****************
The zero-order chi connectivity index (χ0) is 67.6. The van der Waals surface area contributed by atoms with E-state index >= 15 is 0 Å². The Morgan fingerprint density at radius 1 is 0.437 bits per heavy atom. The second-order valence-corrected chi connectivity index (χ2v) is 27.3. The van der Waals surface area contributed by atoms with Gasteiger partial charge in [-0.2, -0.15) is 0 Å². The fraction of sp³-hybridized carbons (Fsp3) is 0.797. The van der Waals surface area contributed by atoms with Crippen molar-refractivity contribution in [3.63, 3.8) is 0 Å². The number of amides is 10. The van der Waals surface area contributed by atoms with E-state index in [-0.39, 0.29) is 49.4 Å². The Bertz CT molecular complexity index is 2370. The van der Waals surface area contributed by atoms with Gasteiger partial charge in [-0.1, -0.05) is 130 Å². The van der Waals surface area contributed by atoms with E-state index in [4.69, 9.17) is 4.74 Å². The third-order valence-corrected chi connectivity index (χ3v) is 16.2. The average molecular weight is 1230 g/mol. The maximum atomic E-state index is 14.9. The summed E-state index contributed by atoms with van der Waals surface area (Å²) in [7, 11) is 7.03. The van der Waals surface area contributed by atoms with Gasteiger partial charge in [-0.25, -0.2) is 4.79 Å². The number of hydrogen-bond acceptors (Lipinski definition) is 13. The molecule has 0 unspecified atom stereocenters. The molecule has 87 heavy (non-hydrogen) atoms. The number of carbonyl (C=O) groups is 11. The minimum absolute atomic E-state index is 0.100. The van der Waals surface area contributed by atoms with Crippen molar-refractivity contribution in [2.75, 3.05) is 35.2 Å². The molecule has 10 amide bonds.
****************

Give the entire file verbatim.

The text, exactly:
The zero-order chi connectivity index (χ0) is 67.6. The van der Waals surface area contributed by atoms with E-state index >= 15 is 0 Å². The Morgan fingerprint density at radius 1 is 0.437 bits per heavy atom. The second-order valence-corrected chi connectivity index (χ2v) is 27.3. The van der Waals surface area contributed by atoms with Gasteiger partial charge in [-0.2, -0.15) is 0 Å². The fraction of sp³-hybridized carbons (Fsp3) is 0.797. The van der Waals surface area contributed by atoms with Crippen molar-refractivity contribution in [3.63, 3.8) is 0 Å². The number of amides is 10. The van der Waals surface area contributed by atoms with E-state index in [-0.39, 0.29) is 49.4 Å². The Bertz CT molecular complexity index is 2370. The van der Waals surface area contributed by atoms with Gasteiger partial charge in [-0.1, -0.05) is 130 Å². The van der Waals surface area contributed by atoms with E-state index in [4.69, 9.17) is 4.74 Å². The third-order valence-corrected chi connectivity index (χ3v) is 16.2. The average molecular weight is 1230 g/mol. The maximum atomic E-state index is 14.9. The summed E-state index contributed by atoms with van der Waals surface area (Å²) in [7, 11) is 7.03. The van der Waals surface area contributed by atoms with Gasteiger partial charge in [-0.25, -0.2) is 4.79 Å². The number of hydrogen-bond acceptors (Lipinski definition) is 13. The molecule has 0 unspecified atom stereocenters. The molecule has 87 heavy (non-hydrogen) atoms. The number of carbonyl (C=O) groups is 11. The minimum absolute atomic E-state index is 0.100. The van der Waals surface area contributed by atoms with Crippen molar-refractivity contribution in [2.75, 3.05) is 35.2 Å². The molecule has 10 amide bonds.